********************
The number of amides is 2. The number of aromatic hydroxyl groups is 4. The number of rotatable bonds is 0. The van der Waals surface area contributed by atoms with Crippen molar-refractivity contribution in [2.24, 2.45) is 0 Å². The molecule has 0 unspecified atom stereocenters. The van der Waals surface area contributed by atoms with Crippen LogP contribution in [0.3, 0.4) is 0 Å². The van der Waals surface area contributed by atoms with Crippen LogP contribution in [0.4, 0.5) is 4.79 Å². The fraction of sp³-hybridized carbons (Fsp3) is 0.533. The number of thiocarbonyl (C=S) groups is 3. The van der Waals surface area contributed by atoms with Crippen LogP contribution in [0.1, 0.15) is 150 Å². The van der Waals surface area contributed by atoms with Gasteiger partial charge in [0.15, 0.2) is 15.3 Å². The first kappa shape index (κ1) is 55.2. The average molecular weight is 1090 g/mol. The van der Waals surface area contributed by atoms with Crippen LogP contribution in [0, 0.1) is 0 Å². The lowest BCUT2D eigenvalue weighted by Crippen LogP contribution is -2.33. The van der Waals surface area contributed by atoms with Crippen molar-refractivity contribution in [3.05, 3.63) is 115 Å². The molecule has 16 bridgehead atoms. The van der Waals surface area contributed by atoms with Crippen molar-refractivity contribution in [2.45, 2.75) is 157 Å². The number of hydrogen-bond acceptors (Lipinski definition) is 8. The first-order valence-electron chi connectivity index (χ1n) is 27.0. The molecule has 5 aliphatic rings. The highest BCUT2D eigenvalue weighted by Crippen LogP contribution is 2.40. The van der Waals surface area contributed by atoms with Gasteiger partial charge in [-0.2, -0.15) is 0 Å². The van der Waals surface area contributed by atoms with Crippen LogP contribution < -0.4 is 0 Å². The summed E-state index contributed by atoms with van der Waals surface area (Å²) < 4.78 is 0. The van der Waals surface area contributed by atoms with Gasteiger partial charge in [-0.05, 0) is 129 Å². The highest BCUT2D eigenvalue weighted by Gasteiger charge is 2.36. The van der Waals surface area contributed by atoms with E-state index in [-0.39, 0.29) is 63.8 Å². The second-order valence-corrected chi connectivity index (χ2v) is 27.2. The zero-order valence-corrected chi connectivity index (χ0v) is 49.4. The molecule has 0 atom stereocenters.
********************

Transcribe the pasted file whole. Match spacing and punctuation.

The number of amides is 2. The number of aromatic hydroxyl groups is 4. The number of rotatable bonds is 0. The van der Waals surface area contributed by atoms with Crippen molar-refractivity contribution in [2.24, 2.45) is 0 Å². The molecule has 0 unspecified atom stereocenters. The van der Waals surface area contributed by atoms with Crippen LogP contribution in [0.3, 0.4) is 0 Å². The van der Waals surface area contributed by atoms with Crippen LogP contribution in [0.4, 0.5) is 4.79 Å². The fraction of sp³-hybridized carbons (Fsp3) is 0.533. The number of thiocarbonyl (C=S) groups is 3. The van der Waals surface area contributed by atoms with Crippen LogP contribution in [0.1, 0.15) is 150 Å². The van der Waals surface area contributed by atoms with Gasteiger partial charge in [0.15, 0.2) is 15.3 Å². The first kappa shape index (κ1) is 55.2. The average molecular weight is 1090 g/mol. The van der Waals surface area contributed by atoms with Crippen LogP contribution in [0, 0.1) is 0 Å². The lowest BCUT2D eigenvalue weighted by Crippen LogP contribution is -2.33. The van der Waals surface area contributed by atoms with Crippen molar-refractivity contribution in [3.05, 3.63) is 115 Å². The molecule has 16 bridgehead atoms. The van der Waals surface area contributed by atoms with Crippen molar-refractivity contribution in [2.45, 2.75) is 157 Å². The number of hydrogen-bond acceptors (Lipinski definition) is 8. The first-order valence-electron chi connectivity index (χ1n) is 27.0. The molecule has 5 aliphatic rings. The highest BCUT2D eigenvalue weighted by Crippen LogP contribution is 2.40. The van der Waals surface area contributed by atoms with Gasteiger partial charge in [-0.2, -0.15) is 0 Å². The van der Waals surface area contributed by atoms with Crippen LogP contribution < -0.4 is 0 Å². The summed E-state index contributed by atoms with van der Waals surface area (Å²) < 4.78 is 0. The van der Waals surface area contributed by atoms with Gasteiger partial charge in [-0.05, 0) is 129 Å². The highest BCUT2D eigenvalue weighted by Gasteiger charge is 2.36. The van der Waals surface area contributed by atoms with E-state index in [-0.39, 0.29) is 63.8 Å². The second-order valence-corrected chi connectivity index (χ2v) is 27.2. The zero-order valence-corrected chi connectivity index (χ0v) is 49.4. The molecule has 0 atom stereocenters.